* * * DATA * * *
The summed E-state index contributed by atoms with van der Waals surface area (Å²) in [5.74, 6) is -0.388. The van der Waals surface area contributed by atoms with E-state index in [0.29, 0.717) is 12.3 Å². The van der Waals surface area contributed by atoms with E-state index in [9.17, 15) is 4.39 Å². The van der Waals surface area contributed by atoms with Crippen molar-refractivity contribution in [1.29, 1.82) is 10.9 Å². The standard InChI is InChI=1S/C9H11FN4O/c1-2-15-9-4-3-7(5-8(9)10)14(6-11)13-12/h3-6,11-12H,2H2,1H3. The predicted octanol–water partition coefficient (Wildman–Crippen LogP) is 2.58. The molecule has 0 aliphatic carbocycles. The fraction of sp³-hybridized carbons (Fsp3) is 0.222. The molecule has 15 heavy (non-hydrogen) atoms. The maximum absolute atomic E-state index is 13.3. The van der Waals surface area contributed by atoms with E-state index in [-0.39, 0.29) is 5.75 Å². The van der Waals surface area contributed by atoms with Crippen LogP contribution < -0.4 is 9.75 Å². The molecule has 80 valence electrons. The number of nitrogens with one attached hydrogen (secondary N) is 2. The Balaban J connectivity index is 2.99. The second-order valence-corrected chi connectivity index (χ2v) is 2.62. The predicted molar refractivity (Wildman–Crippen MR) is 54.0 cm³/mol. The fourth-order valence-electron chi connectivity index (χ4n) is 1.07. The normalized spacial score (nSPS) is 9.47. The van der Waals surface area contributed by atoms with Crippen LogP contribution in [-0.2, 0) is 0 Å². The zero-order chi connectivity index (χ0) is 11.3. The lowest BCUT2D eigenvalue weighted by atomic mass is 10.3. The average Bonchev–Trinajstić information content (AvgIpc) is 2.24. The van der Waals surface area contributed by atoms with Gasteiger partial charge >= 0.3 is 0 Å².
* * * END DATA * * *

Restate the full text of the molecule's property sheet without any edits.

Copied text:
The summed E-state index contributed by atoms with van der Waals surface area (Å²) in [5.74, 6) is -0.388. The van der Waals surface area contributed by atoms with E-state index in [0.29, 0.717) is 12.3 Å². The van der Waals surface area contributed by atoms with E-state index in [9.17, 15) is 4.39 Å². The van der Waals surface area contributed by atoms with Crippen molar-refractivity contribution in [1.29, 1.82) is 10.9 Å². The standard InChI is InChI=1S/C9H11FN4O/c1-2-15-9-4-3-7(5-8(9)10)14(6-11)13-12/h3-6,11-12H,2H2,1H3. The predicted octanol–water partition coefficient (Wildman–Crippen LogP) is 2.58. The molecule has 0 aliphatic carbocycles. The fraction of sp³-hybridized carbons (Fsp3) is 0.222. The molecule has 15 heavy (non-hydrogen) atoms. The maximum absolute atomic E-state index is 13.3. The van der Waals surface area contributed by atoms with E-state index in [-0.39, 0.29) is 5.75 Å². The van der Waals surface area contributed by atoms with Crippen LogP contribution < -0.4 is 9.75 Å². The molecule has 80 valence electrons. The number of nitrogens with one attached hydrogen (secondary N) is 2. The Balaban J connectivity index is 2.99. The second-order valence-corrected chi connectivity index (χ2v) is 2.62. The predicted molar refractivity (Wildman–Crippen MR) is 54.0 cm³/mol. The fourth-order valence-electron chi connectivity index (χ4n) is 1.07. The normalized spacial score (nSPS) is 9.47. The van der Waals surface area contributed by atoms with Crippen LogP contribution in [-0.2, 0) is 0 Å². The zero-order chi connectivity index (χ0) is 11.3. The lowest BCUT2D eigenvalue weighted by atomic mass is 10.3. The average Bonchev–Trinajstić information content (AvgIpc) is 2.24. The van der Waals surface area contributed by atoms with Gasteiger partial charge >= 0.3 is 0 Å².